2See same at 508.  ("'Although information provided by an anonymous informer is relevant on the issue of reasonable cause, in the absence of some pressing emergency, an arrest may not be based solely on such information, and evidence must be presented to the court that would justify the conclusion that reliance on the information was reasonable. In some cases the identity of, or past experience with, the informer may provide such evidence, and in others it may be supplied by similar information from other sources or by the personal observations of the police.'")

3California Evidence Codes 1041 and 1042.

California Evidence Code 1041 -- Privilege of identity of informer.  ("(a) Except as provided in this section, a public entity has a privilege to refuse to disclose the identity of a person who has furnished information as provided in subdivision (b) purporting to disclose a violation of a law of the United States or of this state or of a public entity in this state, and to prevent another from disclosing such identity, if the privilege is claimed by a person authorized by the public entity to do so and:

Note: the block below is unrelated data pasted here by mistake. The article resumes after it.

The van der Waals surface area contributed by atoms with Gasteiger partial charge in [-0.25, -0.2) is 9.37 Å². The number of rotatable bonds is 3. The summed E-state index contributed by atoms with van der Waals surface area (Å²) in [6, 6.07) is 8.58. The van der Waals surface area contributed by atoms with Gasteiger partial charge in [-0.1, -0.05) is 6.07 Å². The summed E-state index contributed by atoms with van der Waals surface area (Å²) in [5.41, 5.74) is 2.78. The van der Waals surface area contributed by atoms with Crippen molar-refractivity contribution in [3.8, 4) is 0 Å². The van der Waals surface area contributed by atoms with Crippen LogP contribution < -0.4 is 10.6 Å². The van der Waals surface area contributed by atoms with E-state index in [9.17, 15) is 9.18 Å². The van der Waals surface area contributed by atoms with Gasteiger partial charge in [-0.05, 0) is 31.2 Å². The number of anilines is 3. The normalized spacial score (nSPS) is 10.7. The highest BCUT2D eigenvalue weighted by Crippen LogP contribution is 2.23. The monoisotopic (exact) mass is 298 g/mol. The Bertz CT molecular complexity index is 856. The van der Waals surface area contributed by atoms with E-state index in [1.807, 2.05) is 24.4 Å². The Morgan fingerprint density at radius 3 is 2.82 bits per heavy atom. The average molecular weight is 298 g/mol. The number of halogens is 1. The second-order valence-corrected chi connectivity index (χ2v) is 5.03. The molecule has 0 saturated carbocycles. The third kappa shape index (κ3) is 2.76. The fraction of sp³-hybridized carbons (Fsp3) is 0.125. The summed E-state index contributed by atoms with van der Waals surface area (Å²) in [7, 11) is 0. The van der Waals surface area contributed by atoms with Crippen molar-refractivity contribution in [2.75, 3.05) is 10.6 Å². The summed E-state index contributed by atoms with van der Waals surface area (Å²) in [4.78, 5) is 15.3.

(1) Disclosure is forbidden by an act of the Congress of the United States or a statute of this state; or (2) Disclosure of the identity of the informer is against the public interest because there is a necessity for preserving the confidentiality of his identity that outweighs the necessity for disclosure in the interest of justice; but no privilege may be claimed under this paragraph if any person authorized to do so has consented that the identity of the informer be disclosed in the proceeding. In determining whether disclosure of the identity of the informer is against the public interest, the interest of the public entity as a party in the outcome of the proceeding may not be considered.

(b) This section applies only if the information is furnished in confidence by the informer to:

(1) A law enforcement officer; (2) A representative of an administrative agency charged with the administration or enforcement of the law alleged to be violated; or (3) Any person for the purpose of transmittal to a person listed in paragraph (1) or (2).

(c) There is no privilege under this section to prevent the informer from disclosing his identity.")

California Evidence Code 1042 -- Adverse order or finding in certain cases.  ("(a) Except where disclosure is forbidden by an act of the Congress of the United States, if a claim of privilege under this article by the state or a public entity in this state is sustained in a criminal proceeding, the presiding officer shall make such order or finding of fact adverse to the public entity bringing the proceeding as is required by law upon any issue in the proceeding to which the privileged information is material.